The largest organ in the human body is the skin. Its function is to protect all body cavities which contain vital organs, and to also provide insulation. The skin makes up multiple layers of cells, with squamous cells on the top layer, basal cells in the middle and melanocytes at the bottom. Because squamous cells make up the top layer, they are flat and slough off as new ones replace them. The basal cells that lie underneath eventually dry out and die, eventually turning into squamous cells that shed continuously. The layer underneath basal cells, melanocytes, are responsible for producing melanin, or skin pigment. Melanin helps to protect the lower layers of the skin against the sun.
Although the sun may be 93 million miles from the Earth, its vibrant rays have a profound effect on the world’s distant inhabitants. All life on Earth benefits from the brightest star in the solar system. Plants require the sun’s energy to carry out photosynthesis, while humans require the sun to produce Vitamin D, a process that occurs deep within the layers of the skin.
Unfortunately, too much sunlight can cause the division of skin cells to spiral out of control, so they divide rapidly and are unable to stop. The abnormal, uncontrolled growth of cells that have mutated is also known as cancer.
The sun produces ultraviolet (UV) radiation as its rays of energy travel to the Earth’s surface. Exposure to radiation, regardless of where it comes from, mutates the cells by changing their genetic makeup. Suddenly, the affected cells are not able to inhibit their division, and that is how tumors grow. Some cancers take years to develop, while other forms could be onset.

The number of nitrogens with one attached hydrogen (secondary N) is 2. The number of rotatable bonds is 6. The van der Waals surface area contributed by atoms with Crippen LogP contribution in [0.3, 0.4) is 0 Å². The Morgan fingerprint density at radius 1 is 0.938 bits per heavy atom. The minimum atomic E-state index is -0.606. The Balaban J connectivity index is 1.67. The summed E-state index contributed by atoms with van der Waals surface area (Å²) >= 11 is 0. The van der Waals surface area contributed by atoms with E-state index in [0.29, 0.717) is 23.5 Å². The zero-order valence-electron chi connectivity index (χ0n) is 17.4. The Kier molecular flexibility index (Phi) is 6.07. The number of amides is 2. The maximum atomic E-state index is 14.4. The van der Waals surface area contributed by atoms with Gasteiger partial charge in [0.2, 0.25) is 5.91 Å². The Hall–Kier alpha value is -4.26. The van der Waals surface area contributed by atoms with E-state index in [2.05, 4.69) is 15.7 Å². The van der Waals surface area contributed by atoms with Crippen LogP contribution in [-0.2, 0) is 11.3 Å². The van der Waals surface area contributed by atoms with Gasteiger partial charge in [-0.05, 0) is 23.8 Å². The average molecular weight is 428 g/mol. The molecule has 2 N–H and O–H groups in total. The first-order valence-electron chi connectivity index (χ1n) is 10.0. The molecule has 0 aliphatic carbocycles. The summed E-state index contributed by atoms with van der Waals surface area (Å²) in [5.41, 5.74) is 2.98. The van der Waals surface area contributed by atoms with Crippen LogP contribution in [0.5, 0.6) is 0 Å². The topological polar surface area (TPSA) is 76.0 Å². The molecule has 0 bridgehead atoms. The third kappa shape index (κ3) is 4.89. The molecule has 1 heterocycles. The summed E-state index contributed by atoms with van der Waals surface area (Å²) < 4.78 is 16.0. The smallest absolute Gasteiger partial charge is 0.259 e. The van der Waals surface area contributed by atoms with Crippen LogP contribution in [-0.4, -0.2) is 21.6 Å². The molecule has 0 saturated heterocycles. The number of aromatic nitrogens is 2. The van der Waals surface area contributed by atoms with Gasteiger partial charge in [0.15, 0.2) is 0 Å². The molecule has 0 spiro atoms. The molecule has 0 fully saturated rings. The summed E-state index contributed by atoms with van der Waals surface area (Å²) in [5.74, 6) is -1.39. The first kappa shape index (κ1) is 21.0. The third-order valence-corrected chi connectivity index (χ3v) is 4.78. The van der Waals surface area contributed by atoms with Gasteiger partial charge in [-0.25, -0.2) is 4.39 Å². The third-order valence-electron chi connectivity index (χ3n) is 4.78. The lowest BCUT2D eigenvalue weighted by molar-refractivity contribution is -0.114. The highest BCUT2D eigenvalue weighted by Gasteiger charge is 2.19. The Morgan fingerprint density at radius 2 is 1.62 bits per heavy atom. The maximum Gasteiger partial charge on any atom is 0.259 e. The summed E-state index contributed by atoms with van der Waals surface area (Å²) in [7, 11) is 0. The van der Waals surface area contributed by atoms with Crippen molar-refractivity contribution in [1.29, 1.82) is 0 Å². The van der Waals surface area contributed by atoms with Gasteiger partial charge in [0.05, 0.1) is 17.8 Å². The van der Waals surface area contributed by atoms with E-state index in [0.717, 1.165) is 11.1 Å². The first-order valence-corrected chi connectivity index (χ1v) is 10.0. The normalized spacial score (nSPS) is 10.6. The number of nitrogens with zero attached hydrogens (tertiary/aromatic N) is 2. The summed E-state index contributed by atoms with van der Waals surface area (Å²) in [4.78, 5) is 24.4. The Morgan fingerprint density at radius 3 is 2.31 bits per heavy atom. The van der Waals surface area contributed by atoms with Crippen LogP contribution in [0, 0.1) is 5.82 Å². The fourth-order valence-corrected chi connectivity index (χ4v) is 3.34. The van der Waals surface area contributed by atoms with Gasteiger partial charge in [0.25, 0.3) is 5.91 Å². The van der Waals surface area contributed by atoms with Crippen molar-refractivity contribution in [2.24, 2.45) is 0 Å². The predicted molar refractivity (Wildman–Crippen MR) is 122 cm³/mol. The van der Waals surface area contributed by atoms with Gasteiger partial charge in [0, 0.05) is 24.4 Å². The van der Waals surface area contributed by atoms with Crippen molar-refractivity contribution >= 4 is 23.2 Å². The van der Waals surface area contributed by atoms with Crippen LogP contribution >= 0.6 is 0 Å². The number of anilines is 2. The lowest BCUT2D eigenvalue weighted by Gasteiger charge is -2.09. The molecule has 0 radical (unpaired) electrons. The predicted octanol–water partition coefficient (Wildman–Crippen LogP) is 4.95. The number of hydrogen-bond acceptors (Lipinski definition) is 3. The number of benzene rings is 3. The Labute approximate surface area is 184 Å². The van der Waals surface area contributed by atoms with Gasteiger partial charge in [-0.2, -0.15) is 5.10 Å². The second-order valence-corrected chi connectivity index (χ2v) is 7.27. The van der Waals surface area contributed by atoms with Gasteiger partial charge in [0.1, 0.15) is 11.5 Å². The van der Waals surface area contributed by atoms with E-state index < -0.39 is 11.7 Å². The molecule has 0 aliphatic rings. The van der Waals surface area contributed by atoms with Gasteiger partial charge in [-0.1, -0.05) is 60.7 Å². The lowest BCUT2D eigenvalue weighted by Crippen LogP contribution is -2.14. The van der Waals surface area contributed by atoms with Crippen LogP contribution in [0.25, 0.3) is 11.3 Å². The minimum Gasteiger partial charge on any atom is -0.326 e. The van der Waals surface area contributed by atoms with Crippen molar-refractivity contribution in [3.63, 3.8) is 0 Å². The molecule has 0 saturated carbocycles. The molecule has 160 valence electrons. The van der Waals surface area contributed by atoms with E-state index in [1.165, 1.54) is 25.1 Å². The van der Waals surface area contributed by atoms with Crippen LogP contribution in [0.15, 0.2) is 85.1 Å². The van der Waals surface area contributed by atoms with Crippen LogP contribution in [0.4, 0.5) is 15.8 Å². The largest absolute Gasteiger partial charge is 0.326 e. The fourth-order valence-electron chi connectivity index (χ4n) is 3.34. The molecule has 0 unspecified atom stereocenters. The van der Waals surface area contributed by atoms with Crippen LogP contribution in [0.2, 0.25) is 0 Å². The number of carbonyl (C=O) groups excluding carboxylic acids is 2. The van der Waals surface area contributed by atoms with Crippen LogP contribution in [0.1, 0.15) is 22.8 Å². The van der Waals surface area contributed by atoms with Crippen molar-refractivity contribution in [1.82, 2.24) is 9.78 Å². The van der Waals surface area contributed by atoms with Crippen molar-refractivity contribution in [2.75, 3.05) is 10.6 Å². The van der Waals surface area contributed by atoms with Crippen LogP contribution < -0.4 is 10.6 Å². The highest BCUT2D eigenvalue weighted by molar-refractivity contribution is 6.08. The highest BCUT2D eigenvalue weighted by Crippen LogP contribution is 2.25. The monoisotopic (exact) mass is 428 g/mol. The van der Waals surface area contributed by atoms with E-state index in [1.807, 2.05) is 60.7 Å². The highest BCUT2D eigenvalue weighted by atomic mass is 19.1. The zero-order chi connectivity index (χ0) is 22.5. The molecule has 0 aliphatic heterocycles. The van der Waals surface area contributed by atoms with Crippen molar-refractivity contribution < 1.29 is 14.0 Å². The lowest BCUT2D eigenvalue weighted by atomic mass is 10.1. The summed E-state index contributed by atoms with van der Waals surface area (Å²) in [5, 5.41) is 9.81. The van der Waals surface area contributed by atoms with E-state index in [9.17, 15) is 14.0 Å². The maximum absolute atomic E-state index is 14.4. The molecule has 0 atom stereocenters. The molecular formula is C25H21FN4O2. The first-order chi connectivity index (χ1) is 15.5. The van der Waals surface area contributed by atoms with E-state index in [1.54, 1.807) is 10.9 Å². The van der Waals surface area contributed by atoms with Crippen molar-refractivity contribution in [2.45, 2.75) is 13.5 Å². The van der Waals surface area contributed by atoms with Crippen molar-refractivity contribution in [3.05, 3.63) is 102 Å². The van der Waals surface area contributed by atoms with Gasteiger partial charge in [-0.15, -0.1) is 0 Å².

In the skin, there are three types of cancer that are the most commonly diagnosed, squamous cell carcinoma, basal cell carcinoma and melanoma. The suffix “noma” means cancer, so these types of cancer affect the three outermost layers of the skin.
Knowing that skin cancer is the most common form of cancer diagnosis in Kitsap County, Nicole Anthony RN, Esther Fowler RN and Kristen Freeman RN of the Olympic College Nursing Program staff decided to stage an information booth in the Bremer Student Center, sharing knowledge on the causes of skin cancer and how to avoid it. Their table provided pamphlets with preventative measures to take against developing cancer and free sunscreen samples.
Skin cancer does not discriminate, it affects anyone who has had exposure to the sun; however it can be prevented. Some precautions include wearing sunscreen with an adequate sun protection factor (SPF) of fifteen or higher, wearing a two-inch brimmed hat and wearing protective clothing. Even when it is not evidently sunny, the harmful radiation from the sun still reaches the Earth, so wearing sunscreen is recommended on a daily basis.
As summer is quickly approaching, the intent of the Skin Cancer Awareness table was to educate and inform Olympic College students on ways to protect themselves while enjoying the gratuitous sunlight.